Investing in Effectiveness
The legendary inability of IT organizations to do things quickly continually mystifies people outside of IT and frustrates those within it. "This little change I'm requesting is going to take three months?" asks a sales manager, incredulously. The IT manager he is talking to knows that the change isn't so little—because of overlapping systems, adjustments need to be made in hundreds of different places—but she can't expect him to understand all the machinations involved. Both feel that the IT system is like a swamp: Projects just get bogged down. Some companies spend more than 80% of their IT budget on maintenance, patches, upgrades, and other routine expenses, and less than 20% on the development of new applications and capabilities.

Diagnosing Your IT Pain
Companies can start to develop a picture of their IT strengths and weaknesses by asking some key questions about IT alignment and effectiveness:

Are our IT projects delivered on-time, on-budget, and with IT functionality that is precisely what was requested (with appropriate modification) to gain desired business results?

  • Do our IT systems run smoothly and reliably?
  • Does our IT applications portfolio contain redundant applications that perform the same or similar functions?
  • Is our IT infrastructure consolidated in a few locations?
  • Do we outsource the right activities?

  • Does our IT organization fully understand business priorities?
  • Are the priorities of our IT projects aligned with business requirements?
  • Does business actively participate in IT projects and investments?
  • Do our IT systems provide business with the right information, in the right form, at the right time, in the right place?
  • In managing critical IT functions (e.g., architecture and infrastructure), do we balance well the needs of the entire organization with those of individual businesses?

All told, 85% of our survey respondents reported that their company's IT capabilities were not highly effective. They were either mired in the maintenance zone or snared in the alignment trap. Only 15% placed themselves on the highly-effective side. Note that high effectiveness alone made a substantial difference to a company's economics. Even companies that don't consider their IT organizations highly aligned were spending 15% less than average, and their growth rates were 11% higher. For many companies, these are numbers that justify considerable investment in pursuing effectiveness.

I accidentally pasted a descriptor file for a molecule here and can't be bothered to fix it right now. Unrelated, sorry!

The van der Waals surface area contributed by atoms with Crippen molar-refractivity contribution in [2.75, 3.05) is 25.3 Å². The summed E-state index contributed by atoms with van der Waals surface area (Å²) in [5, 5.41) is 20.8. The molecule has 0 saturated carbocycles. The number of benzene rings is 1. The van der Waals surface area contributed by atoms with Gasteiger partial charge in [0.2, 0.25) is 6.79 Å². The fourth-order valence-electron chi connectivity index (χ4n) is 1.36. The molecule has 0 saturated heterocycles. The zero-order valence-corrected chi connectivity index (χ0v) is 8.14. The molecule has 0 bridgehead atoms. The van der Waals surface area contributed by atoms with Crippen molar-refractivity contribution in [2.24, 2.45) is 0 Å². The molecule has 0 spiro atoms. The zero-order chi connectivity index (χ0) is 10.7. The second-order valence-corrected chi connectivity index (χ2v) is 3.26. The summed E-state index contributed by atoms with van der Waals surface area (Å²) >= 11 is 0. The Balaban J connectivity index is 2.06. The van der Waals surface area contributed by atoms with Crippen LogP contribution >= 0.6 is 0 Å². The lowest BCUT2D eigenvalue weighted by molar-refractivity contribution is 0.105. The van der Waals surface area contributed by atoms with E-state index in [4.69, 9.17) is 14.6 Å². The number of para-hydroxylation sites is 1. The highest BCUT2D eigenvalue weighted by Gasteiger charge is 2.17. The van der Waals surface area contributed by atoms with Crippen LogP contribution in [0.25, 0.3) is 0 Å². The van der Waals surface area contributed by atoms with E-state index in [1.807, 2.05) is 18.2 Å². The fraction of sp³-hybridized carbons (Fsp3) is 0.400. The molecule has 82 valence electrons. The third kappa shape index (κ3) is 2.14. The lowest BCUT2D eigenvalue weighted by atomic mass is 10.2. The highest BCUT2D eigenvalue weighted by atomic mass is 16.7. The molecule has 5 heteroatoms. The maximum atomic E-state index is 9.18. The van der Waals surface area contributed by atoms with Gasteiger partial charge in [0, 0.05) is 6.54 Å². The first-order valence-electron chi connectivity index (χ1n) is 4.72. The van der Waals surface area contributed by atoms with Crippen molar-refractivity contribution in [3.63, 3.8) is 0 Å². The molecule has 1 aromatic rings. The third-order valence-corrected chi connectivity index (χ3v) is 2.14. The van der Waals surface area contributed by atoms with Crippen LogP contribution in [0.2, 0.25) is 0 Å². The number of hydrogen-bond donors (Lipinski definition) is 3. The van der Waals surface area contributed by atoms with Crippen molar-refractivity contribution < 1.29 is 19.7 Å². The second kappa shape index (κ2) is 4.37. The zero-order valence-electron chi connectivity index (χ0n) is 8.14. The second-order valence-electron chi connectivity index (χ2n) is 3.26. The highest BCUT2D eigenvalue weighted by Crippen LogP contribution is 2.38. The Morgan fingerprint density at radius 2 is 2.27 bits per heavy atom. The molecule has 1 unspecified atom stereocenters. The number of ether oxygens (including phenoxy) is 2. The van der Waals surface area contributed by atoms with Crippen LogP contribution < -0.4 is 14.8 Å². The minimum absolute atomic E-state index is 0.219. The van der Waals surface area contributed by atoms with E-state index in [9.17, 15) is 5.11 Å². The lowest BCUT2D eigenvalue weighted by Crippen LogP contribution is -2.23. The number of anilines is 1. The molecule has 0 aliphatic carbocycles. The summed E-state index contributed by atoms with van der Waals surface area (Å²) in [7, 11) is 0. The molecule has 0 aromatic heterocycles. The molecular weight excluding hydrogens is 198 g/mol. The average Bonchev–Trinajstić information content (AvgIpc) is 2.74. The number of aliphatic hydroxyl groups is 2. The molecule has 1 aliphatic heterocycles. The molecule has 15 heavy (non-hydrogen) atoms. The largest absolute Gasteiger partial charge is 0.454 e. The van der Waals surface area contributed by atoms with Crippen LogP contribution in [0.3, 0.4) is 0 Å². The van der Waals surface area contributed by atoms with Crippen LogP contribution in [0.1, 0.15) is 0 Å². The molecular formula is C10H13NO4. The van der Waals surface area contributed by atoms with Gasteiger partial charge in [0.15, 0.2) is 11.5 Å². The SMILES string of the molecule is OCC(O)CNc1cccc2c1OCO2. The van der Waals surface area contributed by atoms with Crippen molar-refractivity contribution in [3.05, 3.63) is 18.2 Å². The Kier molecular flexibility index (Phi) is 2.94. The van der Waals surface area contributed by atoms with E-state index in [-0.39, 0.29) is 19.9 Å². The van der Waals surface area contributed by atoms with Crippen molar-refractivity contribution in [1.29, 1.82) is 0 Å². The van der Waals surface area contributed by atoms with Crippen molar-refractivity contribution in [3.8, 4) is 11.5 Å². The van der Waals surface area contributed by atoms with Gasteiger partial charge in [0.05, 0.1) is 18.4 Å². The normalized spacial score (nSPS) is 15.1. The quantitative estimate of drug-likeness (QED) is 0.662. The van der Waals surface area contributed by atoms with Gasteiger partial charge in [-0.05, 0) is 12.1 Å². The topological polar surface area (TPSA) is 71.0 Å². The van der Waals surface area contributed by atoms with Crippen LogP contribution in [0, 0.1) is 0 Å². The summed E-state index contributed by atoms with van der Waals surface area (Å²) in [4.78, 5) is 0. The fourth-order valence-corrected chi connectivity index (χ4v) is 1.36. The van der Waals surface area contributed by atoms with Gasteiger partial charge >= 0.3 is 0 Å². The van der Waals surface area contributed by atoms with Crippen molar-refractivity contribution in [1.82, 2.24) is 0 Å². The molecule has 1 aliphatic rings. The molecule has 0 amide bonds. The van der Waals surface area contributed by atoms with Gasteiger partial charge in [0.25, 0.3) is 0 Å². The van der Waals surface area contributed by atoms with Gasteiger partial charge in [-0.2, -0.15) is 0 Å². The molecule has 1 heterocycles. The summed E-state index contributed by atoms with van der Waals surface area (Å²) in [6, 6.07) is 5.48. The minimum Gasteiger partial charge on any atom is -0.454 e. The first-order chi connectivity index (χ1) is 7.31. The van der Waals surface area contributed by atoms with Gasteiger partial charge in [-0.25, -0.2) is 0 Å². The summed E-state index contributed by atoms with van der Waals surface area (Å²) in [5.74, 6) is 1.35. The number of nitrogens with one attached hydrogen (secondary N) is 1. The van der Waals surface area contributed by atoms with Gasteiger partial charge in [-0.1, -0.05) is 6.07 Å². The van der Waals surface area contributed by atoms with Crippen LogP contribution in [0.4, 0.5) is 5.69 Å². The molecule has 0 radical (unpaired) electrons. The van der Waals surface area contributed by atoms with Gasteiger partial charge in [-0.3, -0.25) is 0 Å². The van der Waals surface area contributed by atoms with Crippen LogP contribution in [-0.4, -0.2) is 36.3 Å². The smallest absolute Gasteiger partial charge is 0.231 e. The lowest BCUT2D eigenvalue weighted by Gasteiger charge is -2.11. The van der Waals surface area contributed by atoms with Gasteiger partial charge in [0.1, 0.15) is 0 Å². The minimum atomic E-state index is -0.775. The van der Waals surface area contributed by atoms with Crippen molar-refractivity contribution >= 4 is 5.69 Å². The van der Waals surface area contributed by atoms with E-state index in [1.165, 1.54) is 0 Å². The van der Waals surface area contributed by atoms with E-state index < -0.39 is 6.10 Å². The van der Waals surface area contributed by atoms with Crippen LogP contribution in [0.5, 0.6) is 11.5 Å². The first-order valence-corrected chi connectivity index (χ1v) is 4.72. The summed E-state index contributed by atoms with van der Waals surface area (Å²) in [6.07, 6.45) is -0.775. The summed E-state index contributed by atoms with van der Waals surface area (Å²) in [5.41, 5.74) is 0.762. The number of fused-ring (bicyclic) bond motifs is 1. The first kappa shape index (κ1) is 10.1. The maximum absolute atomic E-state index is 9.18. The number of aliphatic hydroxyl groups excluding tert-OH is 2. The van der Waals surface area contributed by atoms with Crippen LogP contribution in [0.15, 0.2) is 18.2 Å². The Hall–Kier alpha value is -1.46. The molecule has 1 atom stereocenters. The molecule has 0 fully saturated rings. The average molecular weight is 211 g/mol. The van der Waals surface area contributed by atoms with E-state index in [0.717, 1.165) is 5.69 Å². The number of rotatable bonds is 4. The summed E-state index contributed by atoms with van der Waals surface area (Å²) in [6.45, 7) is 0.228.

Making your company's IT organization effective does not necessarily involve replacing people in IT. You could hire a whole new staff only to find they run into the same problems as the old staff (probably more, since they won't be familiar with the crazy quilt of IT systems built up over the years). Rather, in our experience, we have found three critical principles most significant in moving organizations to high effectiveness.

Emphasizing Simplicity. "Simplicity is the ultimate sophistication." The words are Leonardo da Vinci's, but the mantra should be that of every CIO. Any company's first step should be to focus relentlessly on reducing complexity rather than increasing it. That sounds like an unexceptionable nostrum, except that the cheapest and quickest way to respond to individual demands for improvements from business units is almost always to do something that increases complexity. Reducing complexity means developing and implementing companywide standards. It means replacing legacy systems where possible and eliminating add-ons. It means building new solutions on a simplified, standardized infrastructure rather than extensive customizing or more layering on top of whatever happens to be there. Such an approach requires a greater investment of time and money up front and will lead to lower costs only later. For that reason alone, it can be hard for companies to make the commitment.